I love road trips, but train travel in Italy is usually the best choice for travelers to the country.
With extensive networks and generally inexpensive tickets, train travel in Italy is easy and convenient. Understanding all the options and booking tickets online, less so.
I realized just how daunting the task can be after trying to explain the rail networks and online booking process to family members coming to Italy. So I’ve decided to break it down.
Train Travel in Italy:
In Italy, you have three main types of trains:
- Regional (between small cities within a region)
- Intercity (between secondary cities such as Genoa)
- High-speed (between Italy’s major cities)
Regional trains are local trains that don’t run on the main lines. For example, Florence – Pisa – La Spezia. Or Sorrento – Amalfi. Think of these like commuter trains, running around work and school schedules. You’ll buy these once in Europe as they don’t offer reservations.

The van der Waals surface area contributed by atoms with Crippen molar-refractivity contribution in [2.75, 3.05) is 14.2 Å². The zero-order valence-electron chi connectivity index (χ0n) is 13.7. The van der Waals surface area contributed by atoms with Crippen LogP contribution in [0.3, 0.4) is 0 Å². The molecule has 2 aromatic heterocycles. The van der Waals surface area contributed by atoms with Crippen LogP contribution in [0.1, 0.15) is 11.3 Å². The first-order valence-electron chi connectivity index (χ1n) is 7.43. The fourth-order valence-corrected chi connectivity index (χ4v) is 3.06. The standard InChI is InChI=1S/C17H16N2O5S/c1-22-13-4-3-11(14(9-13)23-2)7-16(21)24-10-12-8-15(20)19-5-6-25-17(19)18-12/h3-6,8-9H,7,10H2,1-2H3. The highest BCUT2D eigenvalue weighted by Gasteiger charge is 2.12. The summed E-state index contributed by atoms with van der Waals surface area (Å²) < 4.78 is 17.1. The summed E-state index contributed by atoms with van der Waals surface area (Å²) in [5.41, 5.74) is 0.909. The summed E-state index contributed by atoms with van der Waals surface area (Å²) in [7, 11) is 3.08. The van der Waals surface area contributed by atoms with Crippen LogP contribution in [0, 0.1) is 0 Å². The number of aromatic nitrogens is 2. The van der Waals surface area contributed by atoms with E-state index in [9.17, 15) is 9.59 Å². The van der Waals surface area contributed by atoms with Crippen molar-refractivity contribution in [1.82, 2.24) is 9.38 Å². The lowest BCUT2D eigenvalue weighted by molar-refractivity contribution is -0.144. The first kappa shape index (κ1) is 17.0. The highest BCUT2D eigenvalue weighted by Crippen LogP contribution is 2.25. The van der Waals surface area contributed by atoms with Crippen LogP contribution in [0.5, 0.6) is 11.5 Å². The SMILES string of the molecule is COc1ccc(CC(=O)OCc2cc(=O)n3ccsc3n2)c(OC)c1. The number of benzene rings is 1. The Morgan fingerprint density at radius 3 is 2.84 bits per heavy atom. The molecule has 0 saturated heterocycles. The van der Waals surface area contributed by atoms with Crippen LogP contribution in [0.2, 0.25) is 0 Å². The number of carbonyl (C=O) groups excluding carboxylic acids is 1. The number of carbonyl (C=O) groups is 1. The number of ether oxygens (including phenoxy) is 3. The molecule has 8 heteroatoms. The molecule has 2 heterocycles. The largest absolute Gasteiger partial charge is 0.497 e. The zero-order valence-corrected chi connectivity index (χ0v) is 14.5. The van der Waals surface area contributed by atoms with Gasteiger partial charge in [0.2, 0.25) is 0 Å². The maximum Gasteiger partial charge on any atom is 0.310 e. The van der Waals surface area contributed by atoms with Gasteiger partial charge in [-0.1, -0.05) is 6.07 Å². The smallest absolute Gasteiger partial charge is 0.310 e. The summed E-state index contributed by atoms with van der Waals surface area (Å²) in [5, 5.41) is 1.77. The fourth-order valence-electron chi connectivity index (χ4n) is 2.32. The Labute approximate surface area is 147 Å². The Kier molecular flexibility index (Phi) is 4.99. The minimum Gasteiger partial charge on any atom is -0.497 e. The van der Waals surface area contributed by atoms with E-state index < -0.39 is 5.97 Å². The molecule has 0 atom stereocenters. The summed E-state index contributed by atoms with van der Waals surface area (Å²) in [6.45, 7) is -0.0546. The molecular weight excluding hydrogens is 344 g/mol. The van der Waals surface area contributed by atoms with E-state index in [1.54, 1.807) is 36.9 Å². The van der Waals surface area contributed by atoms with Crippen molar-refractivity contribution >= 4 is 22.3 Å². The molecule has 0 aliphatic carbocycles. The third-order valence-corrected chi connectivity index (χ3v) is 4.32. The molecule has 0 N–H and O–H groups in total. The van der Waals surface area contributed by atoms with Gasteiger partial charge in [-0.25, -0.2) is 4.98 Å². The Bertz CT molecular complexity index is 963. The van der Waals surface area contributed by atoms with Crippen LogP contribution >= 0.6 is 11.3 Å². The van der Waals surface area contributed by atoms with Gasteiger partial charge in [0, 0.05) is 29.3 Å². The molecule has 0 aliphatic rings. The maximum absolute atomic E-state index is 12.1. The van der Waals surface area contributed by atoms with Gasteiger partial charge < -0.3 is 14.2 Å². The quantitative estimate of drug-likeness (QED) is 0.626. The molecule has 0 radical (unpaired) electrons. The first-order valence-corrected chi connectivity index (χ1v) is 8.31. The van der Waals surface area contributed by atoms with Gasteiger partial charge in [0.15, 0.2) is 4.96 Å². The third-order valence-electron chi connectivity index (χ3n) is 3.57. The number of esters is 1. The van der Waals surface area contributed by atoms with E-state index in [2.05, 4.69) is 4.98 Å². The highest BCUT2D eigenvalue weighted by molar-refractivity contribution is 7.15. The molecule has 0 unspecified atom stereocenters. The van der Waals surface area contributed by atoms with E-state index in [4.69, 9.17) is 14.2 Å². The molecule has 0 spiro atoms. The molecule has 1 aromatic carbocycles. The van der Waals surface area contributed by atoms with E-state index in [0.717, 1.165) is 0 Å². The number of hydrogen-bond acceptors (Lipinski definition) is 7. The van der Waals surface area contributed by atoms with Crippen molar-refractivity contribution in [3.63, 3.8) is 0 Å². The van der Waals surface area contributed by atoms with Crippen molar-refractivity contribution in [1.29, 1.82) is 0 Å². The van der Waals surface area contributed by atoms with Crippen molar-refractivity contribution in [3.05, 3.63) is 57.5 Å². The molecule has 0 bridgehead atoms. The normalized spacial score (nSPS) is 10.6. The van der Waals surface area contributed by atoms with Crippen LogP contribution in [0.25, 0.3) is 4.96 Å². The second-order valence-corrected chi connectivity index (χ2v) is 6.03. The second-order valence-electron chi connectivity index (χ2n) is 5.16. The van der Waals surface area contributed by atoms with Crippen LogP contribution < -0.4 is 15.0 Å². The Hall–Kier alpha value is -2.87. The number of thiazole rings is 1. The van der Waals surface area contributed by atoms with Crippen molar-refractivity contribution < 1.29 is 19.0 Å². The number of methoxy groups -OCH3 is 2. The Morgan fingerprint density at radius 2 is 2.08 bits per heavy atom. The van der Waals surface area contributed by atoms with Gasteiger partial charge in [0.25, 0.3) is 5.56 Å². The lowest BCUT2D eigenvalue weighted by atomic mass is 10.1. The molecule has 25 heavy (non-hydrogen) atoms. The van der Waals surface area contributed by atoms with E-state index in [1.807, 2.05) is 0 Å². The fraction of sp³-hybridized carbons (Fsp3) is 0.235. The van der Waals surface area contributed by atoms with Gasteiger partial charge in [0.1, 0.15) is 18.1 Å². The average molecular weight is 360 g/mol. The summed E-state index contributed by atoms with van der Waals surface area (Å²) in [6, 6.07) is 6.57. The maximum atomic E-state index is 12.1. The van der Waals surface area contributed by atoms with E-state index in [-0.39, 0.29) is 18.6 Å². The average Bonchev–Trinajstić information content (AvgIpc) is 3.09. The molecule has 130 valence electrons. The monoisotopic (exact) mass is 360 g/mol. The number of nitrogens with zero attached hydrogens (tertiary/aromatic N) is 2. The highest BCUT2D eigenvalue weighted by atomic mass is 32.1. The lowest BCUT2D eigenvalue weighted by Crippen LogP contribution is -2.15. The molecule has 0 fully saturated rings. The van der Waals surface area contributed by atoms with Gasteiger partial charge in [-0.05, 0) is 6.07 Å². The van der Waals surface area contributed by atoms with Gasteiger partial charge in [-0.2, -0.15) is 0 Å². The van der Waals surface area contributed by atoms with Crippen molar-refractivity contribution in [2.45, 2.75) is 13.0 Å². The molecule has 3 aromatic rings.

They are cheap and usually reliable, but seats can be hard to find on major route during work rush hours – you’ll just have to stand!
How nice or crappy these trains are depends entirely on the line. The workhorses of the Italian rail system, they’re not meant to be sophisticated but they get the job done and the price is right. For example, tickets cost just 2 euro to get from Milan to Monza.
Intercity trains run between medium-sized cities besides the big cities.
Most Intercity options have been replaced by the high-speed frecce trains by now, but keep an eye out when booking online to know just what you’re ordering. It will take longer and likely be slightly less comfortable than a high-speed train, but it will also cost significantly less.
Be careful when booking your ticket to not end up with a travel headache.
Above shows a trip from Milan to Florence with a high-speed frecciarossa takes just one hour and 39 minutes. The intercity on the other hand takes three and a half hours and it arrives in a different station!